“Cookie gave us a lot of latitude for creative expression. The experience opened up a lot of different ways of looking at things—intellectual, dramatic, spiritual,” Mason recalls. “It left me with a more holistic view of life and literature. I also made some great friends. It was an amazing experience.”

This semester Mason is working with Ewing on a play about her study abroad experiences. (Last summer she joined international studies associate professor Steve Ceccoli and other students in a language immersion experience in China.) Currently, she’s taking a course on Spanish drama jointly taught by associate  professors Eric Henager ’89 and David Jilg.

After graduation in May Mason plans to do volunteer work in Latin America or China for a year before heading for graduate school to study the golden age in Spanish drama, which she hopes to teach eventually.

“I want to take time to get some life experience before trying to tell others what to do,” she says.

Stacey Cotham ’11, recipient of the Linda Williams Rhea Scholarship, grew up in theater and had an opportunity to see it from every angle.

“I started doing drama at church at age six and stayed with it all through high school. I learned how to run it like a business by managing the box office for two years,” she says. “By the time I got here I knew what I liked—either put me on stage or let me build props. Give me a hammer and a drill or a script.”

When she came for summer orientation and learned that McCoy was staging “Rocky Horror” this season, she inquired whether first-year students were allowed to audition. Her answer: She landed a major role in the production.

“When I read that I was Janet, I just thought, ‘I got a part!’ It didn’t sink in that I had been blessed with a major part that would usually go to a veteran, with an early chance to develop and showcase my talents. What a thrill!”

But that wasn’t her only early experience with the Theatre Department. She signed up for the Theatre for Social Change course that entailed spending fall break at the Heifer Project in Arkansas. The program exposes participants to the reality of poverty by having them live in actual conditions faced by the indigent in various parts of the globe. The Rhodes group was challenged to put together a performance to portray the problems they experienced.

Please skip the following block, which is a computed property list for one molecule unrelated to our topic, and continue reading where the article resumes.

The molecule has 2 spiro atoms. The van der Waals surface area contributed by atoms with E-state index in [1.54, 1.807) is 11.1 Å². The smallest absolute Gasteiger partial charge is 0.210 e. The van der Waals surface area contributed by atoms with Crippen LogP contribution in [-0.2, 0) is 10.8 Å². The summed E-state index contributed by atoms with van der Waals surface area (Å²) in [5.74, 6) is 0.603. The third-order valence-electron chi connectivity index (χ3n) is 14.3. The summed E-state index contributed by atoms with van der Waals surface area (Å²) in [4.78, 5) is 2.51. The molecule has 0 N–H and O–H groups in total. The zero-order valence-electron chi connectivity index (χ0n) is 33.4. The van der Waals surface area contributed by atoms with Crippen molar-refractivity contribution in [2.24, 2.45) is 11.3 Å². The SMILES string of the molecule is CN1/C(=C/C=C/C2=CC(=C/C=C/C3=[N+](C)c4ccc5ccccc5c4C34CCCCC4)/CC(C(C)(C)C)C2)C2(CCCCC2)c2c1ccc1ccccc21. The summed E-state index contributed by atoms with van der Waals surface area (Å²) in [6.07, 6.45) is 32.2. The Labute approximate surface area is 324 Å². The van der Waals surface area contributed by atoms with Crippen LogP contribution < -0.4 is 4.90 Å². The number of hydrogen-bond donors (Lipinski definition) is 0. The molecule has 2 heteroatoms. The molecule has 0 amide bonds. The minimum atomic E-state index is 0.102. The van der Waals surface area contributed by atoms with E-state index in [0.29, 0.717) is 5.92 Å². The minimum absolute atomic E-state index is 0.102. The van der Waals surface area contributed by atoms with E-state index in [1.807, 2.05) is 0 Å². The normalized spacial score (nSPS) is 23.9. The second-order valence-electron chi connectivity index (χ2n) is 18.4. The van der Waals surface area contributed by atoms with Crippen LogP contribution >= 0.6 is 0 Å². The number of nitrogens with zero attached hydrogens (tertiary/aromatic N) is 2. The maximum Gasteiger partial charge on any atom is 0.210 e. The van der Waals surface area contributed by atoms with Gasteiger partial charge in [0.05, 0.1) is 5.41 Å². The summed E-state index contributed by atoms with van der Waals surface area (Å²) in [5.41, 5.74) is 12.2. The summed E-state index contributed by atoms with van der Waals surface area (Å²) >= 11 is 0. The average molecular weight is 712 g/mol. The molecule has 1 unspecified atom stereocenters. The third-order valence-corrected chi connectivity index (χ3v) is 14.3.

“It was profound on a physical, mental and emotional level,” Cotham says. “I want to go back and experience all the other villages. Then I want to go to the Rhodes program in Arrezzo, Italy and study masking in Commedia dell’arte. That’s another outlet to entertain and enhance awareness. It’s an area that really interests me.”

Back to Andrew Whaley, who came to Rhodes because Cookie Ewing thought he could be taught.

“That’s the way it’s been for me the entire time,” he says. “Rhodes has offered me a community of learning and challenge from both the faculty and my fellow students. It has been a fantastic experience.”

Then, surprisingly, he adds, “I don’t plan on pursuing a career in the arts. I’m unsure of my career path but I am applying to seminaries to continue in the world of study and exploration. I don’t want all this magic to end.”

As for the arts career, he says, “I will always support the arts, wherever I am, whatever I’m doing. I’ll be the guy who seeks out the theater in a carpet store or the gallery in a warehouse, not just the main playbook listings. When you enter the business of the arts, though, there’s a danger that your ability to create and explore gives way to the need to survive. I feel I can be a much more effective patron of the arts as an outsider.”

required fields in bold
  • To Email:
First Name:
Last Name:
I am a:
Email address:
Talk Back: